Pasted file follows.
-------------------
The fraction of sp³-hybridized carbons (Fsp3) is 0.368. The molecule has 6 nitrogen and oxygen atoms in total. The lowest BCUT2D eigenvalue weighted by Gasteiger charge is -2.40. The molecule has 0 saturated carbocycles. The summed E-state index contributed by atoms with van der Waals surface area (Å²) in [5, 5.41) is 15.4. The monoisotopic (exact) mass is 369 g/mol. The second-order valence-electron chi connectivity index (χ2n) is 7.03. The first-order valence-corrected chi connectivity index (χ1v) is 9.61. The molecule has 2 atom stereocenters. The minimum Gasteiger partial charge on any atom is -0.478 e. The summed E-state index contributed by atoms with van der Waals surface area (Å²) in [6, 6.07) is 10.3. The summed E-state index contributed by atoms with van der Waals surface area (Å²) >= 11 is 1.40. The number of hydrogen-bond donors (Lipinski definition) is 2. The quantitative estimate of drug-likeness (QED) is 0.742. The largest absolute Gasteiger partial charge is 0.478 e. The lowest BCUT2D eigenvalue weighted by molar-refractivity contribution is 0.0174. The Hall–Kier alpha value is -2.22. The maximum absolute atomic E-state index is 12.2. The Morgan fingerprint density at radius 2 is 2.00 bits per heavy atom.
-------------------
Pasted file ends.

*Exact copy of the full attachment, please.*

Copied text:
The fraction of sp³-hybridized carbons (Fsp3) is 0.368. The molecule has 6 nitrogen and oxygen atoms in total. The lowest BCUT2D eigenvalue weighted by Gasteiger charge is -2.40. The molecule has 0 saturated carbocycles. The summed E-state index contributed by atoms with van der Waals surface area (Å²) in [5, 5.41) is 15.4. The monoisotopic (exact) mass is 369 g/mol. The second-order valence-electron chi connectivity index (χ2n) is 7.03. The first-order valence-corrected chi connectivity index (χ1v) is 9.61. The molecule has 2 atom stereocenters. The minimum Gasteiger partial charge on any atom is -0.478 e. The summed E-state index contributed by atoms with van der Waals surface area (Å²) in [6, 6.07) is 10.3. The summed E-state index contributed by atoms with van der Waals surface area (Å²) >= 11 is 1.40. The number of hydrogen-bond donors (Lipinski definition) is 2. The quantitative estimate of drug-likeness (QED) is 0.742. The largest absolute Gasteiger partial charge is 0.478 e. The lowest BCUT2D eigenvalue weighted by molar-refractivity contribution is 0.0174. The Hall–Kier alpha value is -2.22. The maximum absolute atomic E-state index is 12.2. The Morgan fingerprint density at radius 2 is 2.00 bits per heavy atom.